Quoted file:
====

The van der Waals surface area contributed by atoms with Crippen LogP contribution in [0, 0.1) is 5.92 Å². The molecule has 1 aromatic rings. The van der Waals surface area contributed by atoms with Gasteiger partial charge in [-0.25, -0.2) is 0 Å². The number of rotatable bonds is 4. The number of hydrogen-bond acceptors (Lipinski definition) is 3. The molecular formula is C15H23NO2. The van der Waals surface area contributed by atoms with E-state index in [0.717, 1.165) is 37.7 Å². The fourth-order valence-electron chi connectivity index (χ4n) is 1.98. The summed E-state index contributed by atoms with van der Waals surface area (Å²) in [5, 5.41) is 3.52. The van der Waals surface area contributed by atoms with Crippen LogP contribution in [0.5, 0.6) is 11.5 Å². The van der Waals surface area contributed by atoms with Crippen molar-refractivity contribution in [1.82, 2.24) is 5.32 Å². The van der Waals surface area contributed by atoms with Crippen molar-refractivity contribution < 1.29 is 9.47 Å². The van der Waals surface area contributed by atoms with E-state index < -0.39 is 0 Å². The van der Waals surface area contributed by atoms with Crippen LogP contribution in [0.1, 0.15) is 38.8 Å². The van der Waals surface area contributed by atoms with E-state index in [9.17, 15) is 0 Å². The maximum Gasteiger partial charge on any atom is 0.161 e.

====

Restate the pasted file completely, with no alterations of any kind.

The van der Waals surface area contributed by atoms with Crippen LogP contribution in [0, 0.1) is 5.92 Å². The molecule has 1 aromatic rings. The van der Waals surface area contributed by atoms with Gasteiger partial charge in [-0.25, -0.2) is 0 Å². The number of rotatable bonds is 4. The number of hydrogen-bond acceptors (Lipinski definition) is 3. The molecular formula is C15H23NO2. The van der Waals surface area contributed by atoms with E-state index in [0.717, 1.165) is 37.7 Å². The fourth-order valence-electron chi connectivity index (χ4n) is 1.98. The summed E-state index contributed by atoms with van der Waals surface area (Å²) in [5, 5.41) is 3.52. The van der Waals surface area contributed by atoms with Crippen LogP contribution in [0.5, 0.6) is 11.5 Å². The van der Waals surface area contributed by atoms with Crippen molar-refractivity contribution in [1.82, 2.24) is 5.32 Å². The van der Waals surface area contributed by atoms with Crippen molar-refractivity contribution < 1.29 is 9.47 Å². The van der Waals surface area contributed by atoms with E-state index < -0.39 is 0 Å². The van der Waals surface area contributed by atoms with Crippen LogP contribution in [0.1, 0.15) is 38.8 Å². The van der Waals surface area contributed by atoms with E-state index in [9.17, 15) is 0 Å². The maximum Gasteiger partial charge on any atom is 0.161 e.